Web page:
SHANGHAI: Manheim Auction Inc, the world's largest used car dealer, has established a joint-venture second-hand car auction company with the Shanghai International Commodities Auction Co Ltd (Shanghai Guopai).
The auction firm announced the deal yesterday, saying it was a first step towards expanding its business in China's budding automobile auction market.
Manheim declined to reveal financial details of the deal but said it had acquired a controlling stake in the joint-venture, called Shanghai Manheim Guopai Motor Vehicle Auction Co Ltd (Manheim Guopai).
Executives said they expect the company to be profitable in its second year.
China's transaction volume for second-hand vehicles in 2005 was estimated at close to 2 million, representing a rise of about 10 per cent on the previous year but less than a third the volume of new cars.
That compared to a transaction volume of about 43 million second-hand cars and 17 million new cars in the United States, where Manheim is based.
Manheim Guopai will start its business in the Shanghai municipality and then expand into other Chinese cities where many cars are also being bought. The firm also expects to exert some influence on the rest of China by providing auction training and technology solutions, the company's executives said.
"We will continue to look at additional opportunities in China and we feel this is an important start," said Michael J. Langhorne, senior vice-president of Manheim International Business.
Manheim's operations in China will join other Pacific Rim operations of the company in Thailand, Australia and New Zealand.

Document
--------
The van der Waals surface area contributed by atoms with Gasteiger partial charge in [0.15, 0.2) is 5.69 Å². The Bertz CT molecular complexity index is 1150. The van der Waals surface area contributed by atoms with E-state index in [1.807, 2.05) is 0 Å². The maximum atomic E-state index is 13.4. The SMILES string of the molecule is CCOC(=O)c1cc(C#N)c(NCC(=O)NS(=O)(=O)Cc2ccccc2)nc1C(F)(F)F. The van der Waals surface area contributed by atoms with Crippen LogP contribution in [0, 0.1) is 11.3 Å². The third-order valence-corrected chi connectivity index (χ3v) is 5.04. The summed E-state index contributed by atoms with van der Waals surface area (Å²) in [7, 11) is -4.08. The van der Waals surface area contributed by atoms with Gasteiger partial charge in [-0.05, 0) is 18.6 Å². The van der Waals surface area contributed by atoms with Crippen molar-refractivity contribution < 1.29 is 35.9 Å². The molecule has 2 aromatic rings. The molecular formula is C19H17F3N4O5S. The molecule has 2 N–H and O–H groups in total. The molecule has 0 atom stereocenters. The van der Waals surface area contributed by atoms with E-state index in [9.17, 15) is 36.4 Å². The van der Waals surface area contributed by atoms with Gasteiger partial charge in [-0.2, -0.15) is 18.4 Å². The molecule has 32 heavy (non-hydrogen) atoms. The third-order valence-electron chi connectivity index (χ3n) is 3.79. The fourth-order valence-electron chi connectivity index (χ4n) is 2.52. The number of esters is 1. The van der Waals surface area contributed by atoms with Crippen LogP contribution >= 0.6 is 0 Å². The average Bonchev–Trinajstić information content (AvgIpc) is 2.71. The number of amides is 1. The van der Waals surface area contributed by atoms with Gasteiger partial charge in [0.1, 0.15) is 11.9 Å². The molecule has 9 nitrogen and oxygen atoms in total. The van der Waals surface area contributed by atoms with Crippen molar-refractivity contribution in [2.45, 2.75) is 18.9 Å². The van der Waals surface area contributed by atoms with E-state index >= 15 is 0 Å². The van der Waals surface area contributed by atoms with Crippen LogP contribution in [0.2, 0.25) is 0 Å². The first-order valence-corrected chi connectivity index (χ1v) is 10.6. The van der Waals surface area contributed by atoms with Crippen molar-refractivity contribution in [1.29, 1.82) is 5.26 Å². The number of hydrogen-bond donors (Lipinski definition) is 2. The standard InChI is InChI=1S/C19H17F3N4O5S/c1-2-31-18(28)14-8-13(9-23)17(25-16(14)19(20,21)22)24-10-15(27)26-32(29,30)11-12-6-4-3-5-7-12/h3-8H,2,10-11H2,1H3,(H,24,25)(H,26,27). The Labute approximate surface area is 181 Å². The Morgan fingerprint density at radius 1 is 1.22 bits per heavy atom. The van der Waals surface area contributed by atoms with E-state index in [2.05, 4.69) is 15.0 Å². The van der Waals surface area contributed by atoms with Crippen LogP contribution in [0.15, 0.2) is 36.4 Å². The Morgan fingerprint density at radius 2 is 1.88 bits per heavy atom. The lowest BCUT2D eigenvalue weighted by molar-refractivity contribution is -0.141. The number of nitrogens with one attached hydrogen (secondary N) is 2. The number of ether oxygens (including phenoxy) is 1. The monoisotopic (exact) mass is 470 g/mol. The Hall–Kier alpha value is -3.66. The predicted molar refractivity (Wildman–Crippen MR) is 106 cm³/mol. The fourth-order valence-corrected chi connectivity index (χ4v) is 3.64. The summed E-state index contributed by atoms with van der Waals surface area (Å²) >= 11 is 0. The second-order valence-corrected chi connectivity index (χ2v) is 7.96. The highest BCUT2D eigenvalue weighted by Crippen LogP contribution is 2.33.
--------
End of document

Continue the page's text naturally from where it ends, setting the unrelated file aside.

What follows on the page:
The establishment of the joint-venture comes a few months after China issued regulations aimed at loosening control in second-hand car transactions.
"The measures for the administration of second-hand car distribution introduced in October 2005, in particular recognized the auction as the primary method for used-car transactions. We believe Manheim's entering the sector will help increase the number of auctions in used-car transactions," said Shen Jinjun, secretary general of the China Automobile Dealers Association.
Currently auctions account for only a small proportion of used-car transactions. The majority of business is conducted through car brokers in a private setting.
In 2004, 1,652 vehicles were auctioned through Shanghai Guopai, the company's latest available figures show. Established 18 years ago, Shanghai Guopai is one of the largest auction companies in China with experience in such things as real estate, vehicles, financial assets and most recently, the confiscated goods of the Shanghai municipal government.
Manheim has 60 years of auction experience. It handles more than 9 million vehicles annually, across 115 countries and regions around the world. Manheim's total profit in 2004 reached US$2.4 billion.
(China Daily 04/21/2006 page12)